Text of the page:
The list goes on and on, and while many say all of it was simply coincidence or luck, Washington himself did not believe that, writing to his brother: “I now exist and appear in the land of the living by the miraculous care of Providence, that protected me beyond all human expectation; I had 4 Bullets through my Coat and two horses shot under me, and yet escaped unhurt.” ~Glenn Beck, Being George Washington, p.42

Washington believed, for very good reason, that God—the Invisible Hand, as he often called Him—oversaw their mission, and that uncovering Arnold’s plot was nothing less than providential. In a message to “the treason has been timely discovered to prevent the fatal misfortune. The providential train of circumstances which led to it affords the most convincing proof that the liberties of America are the object of divine protection.” ~Glenn Beck, Being George Washington, p.108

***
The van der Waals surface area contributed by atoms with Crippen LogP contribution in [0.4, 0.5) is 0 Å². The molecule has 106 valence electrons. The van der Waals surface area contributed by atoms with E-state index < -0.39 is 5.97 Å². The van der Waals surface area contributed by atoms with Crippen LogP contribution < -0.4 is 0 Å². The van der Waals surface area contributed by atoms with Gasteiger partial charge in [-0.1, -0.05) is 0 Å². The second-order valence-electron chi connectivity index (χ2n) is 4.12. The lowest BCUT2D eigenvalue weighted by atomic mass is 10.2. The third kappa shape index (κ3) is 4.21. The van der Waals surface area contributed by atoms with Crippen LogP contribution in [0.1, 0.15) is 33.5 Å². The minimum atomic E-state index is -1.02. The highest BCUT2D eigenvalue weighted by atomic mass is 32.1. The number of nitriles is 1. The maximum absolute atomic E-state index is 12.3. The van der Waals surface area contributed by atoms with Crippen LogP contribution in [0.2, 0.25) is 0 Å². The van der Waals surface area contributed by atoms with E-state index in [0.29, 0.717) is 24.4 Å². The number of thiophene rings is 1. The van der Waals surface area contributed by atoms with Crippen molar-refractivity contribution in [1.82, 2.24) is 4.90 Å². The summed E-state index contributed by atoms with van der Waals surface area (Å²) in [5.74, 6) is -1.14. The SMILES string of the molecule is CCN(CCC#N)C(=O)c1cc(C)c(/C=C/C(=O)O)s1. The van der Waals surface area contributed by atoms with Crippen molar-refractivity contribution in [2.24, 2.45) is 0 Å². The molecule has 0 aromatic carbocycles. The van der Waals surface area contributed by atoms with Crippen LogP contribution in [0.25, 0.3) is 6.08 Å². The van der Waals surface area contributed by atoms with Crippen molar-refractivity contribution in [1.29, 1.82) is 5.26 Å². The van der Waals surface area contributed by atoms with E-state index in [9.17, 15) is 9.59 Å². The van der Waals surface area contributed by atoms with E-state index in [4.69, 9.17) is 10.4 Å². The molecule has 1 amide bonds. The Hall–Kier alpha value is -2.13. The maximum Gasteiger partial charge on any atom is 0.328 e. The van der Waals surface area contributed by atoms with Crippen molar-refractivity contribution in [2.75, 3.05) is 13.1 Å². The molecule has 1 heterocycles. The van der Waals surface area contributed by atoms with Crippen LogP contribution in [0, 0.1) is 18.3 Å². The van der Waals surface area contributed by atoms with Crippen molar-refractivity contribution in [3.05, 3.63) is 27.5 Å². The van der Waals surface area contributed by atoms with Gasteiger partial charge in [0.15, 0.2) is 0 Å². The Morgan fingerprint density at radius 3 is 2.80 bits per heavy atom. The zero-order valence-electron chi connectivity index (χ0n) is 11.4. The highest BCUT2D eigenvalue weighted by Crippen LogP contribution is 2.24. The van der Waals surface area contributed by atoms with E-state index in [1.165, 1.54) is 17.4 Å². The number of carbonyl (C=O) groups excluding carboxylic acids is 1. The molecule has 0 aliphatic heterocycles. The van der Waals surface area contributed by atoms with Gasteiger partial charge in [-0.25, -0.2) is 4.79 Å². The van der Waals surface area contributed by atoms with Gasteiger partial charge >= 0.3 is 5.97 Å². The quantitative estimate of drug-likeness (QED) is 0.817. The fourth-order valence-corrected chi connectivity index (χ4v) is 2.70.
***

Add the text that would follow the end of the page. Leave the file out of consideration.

In sheer desperation, Cornwallis attempted to lead an evacuation across the York River in whatever small boats he could muster. Apparently, God did not intend to let them go so easily, as a violent storm appeared out of nowhere. In a rush of ferocious wind and rain, the small British boats were swept downstream.

About the same time as the white flag was being raised in Yorktown, the proud British fleet finally sailed out of the New York harbor, the repairs to their ships from damage inflicted in the Chesapeake having taken almost two weeks longer than expected.

The fleet arrived at Yorktown a week too late. ~Glenn Beck, Being George Washington, p.140

The power and goodness of the Almighty were strongly manifested in the events of our late glorius revolution; and his kind interposition in our behalf has been no less visible in the establishment of our present equal government. In war he directed the sword; and in peace he has ruled in our councils. My agency in both has been guided by the best intentions, and a sense of the duty which I owe my country. ~George Washington to the Hebrew congregations

Character Education